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Raising Lionhead Rabbits

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Raising lionhead rabbits is about as much fun as rabbit raising gets! I am adopted mom to my daughter’s many lionheads and watching them is a delight. I feed and water them at least several times a week with my little grandson’s help.

It is generally believed that the lionhead rabbit originated in Belgium as a result of the crossbreeding of the Swiss Fox and a Belgian Dwarf. Then crosses to a smaller wool type breed were made. Later the breed was imported to England where continued crossbreeding of small breed rabbits and wool breeds was done.

However, another opinion is that the lionhead breed did not originate in Belgium. It is thought by some that when European breeders were working on the Dwarf Angora the lionhead mutation occurred in a litter of bunnies and was accidentally spread throughout the Dwarf Angora Breed. Whichever actually happened, the first lionhead rabbits were imported to the US in 1999.

Lionhead rabbits get their name from the mane they grow that looks very similar to the mane of a lion. I assure you, the similarity stops there. The manes can be double or single and of course, the double manes are the prettiest.  Interestingly the gene that causes the mane seems to be a dominant mutation which means that only one parent is required to have the “mane gene” to produce more lionheads.

The needs of rabbits are very minimal and lionhead rabbits are no exception. A cage, a food dish that can be attached to the cage and a water bottle, also attached to the cage are all that is required. Generally the cages have trays that slide out for easy cleaning which should be done at least every 3 or 4 days. Cages can be purchased at pet stores, farm supply stores or from rabbit raisers who make their own cages as well as sell them. Used cages can often be found at flea markets or through Craigslist.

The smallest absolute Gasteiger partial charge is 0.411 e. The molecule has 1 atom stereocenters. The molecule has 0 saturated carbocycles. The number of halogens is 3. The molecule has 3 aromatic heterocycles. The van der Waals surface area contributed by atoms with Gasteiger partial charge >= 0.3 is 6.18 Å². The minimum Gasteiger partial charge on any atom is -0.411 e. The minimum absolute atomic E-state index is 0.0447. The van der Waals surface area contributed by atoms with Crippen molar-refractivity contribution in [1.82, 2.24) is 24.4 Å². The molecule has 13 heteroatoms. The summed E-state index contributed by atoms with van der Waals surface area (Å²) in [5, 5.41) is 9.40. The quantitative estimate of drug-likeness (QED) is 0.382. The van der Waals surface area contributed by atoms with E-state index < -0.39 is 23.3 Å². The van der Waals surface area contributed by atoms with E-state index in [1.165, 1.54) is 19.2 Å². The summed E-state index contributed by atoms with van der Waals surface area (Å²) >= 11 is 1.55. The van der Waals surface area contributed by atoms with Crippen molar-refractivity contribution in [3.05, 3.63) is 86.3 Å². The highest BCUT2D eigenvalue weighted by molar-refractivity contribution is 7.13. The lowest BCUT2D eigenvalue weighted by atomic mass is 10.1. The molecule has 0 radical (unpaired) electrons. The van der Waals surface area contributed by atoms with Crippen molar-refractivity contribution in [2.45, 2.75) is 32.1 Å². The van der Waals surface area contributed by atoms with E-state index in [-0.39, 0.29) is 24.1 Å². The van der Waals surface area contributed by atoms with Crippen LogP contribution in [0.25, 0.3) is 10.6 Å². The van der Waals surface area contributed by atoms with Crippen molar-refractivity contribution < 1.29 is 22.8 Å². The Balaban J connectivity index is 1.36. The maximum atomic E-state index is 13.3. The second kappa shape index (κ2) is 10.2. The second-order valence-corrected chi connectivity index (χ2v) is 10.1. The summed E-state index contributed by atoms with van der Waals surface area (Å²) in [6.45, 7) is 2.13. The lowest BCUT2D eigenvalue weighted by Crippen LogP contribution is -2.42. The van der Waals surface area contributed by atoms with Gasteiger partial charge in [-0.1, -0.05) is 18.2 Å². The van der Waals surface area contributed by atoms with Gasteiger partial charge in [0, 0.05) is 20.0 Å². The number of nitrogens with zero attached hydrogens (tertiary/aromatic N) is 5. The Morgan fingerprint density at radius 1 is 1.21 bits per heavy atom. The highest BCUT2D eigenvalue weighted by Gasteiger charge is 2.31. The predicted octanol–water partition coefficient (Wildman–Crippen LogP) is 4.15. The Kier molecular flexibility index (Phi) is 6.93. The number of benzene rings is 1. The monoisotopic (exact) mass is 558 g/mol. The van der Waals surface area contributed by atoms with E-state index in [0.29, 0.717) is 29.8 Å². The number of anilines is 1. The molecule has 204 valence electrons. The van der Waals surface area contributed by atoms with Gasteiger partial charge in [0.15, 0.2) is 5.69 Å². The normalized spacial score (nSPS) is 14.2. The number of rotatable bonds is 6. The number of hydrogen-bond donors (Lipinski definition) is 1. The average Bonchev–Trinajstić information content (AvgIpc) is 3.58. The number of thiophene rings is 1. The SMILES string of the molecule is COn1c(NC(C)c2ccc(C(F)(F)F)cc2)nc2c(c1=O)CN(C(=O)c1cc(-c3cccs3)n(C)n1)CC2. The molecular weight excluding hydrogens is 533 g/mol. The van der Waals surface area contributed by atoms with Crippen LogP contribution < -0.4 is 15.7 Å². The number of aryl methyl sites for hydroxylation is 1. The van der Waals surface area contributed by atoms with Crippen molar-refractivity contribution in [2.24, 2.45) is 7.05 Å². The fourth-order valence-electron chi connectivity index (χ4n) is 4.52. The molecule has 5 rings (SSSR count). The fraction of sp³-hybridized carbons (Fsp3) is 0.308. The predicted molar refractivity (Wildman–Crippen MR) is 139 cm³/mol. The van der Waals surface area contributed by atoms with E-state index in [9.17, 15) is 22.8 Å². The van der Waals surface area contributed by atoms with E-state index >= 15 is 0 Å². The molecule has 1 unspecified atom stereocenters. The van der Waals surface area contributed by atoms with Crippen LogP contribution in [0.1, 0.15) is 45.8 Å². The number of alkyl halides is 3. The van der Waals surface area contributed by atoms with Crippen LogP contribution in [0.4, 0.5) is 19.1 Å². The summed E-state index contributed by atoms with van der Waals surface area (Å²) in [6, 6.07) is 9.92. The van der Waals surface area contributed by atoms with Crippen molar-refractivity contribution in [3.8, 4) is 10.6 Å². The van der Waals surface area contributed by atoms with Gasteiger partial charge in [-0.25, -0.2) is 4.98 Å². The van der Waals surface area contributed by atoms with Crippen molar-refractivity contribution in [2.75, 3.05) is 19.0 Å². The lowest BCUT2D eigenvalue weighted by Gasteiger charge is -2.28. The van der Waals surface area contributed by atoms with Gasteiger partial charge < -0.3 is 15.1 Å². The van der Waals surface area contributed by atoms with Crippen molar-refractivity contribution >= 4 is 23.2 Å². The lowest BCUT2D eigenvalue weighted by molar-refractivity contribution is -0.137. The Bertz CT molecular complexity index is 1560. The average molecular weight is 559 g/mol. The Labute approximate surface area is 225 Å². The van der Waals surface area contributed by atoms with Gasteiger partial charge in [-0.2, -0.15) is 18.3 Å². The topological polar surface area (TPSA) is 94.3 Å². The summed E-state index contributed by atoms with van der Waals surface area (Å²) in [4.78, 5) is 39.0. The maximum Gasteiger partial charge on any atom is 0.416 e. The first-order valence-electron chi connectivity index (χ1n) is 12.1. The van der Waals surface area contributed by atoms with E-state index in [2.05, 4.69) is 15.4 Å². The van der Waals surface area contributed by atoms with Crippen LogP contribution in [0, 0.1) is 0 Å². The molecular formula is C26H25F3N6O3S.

Lionhead rabbits require no special grooming or care although they enjoy the extra attention. And, like all rabbits, the more handling they receive, the sweeter and nicer pets they make. LIONHEAD RABBITS tend to be very friendly, enjoying human contact. They are easy to handle and if brought into the home at a young age they become accustomed  to human contact and make excellent pets.

They are healthy overall as a breed. So if you are looking for a mini rabbit (recommended standard for the adult is 3 3/4 pounds) that is a bit different and unusual, lionheads are a good choice due to their size, temperament and ease of care.


The lionhead rabbit mane can become felted similar to other wooled breeds, so it needs to be carefully brushed out periodically. Avoid vigorous brushing which could pull the wool out. Be patient and gentle and your rabbit will reward you by looking utterly gorgeous.

As with all wooled breeds, you need to make sure your lionhead rabbit gets sufficient fiber to prevent fur from balling up in their intestines. A good rule of thumb would be to feed only hay once a week, leaving out the rabbit ration on that day.

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Posted on December 20th 2008 in lionhead rabbits, raising rabbits

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Looking for a good book on raising rabbits? Get How to Train & Care for Your Rabbit today and maximize your enjoyment of this hobby.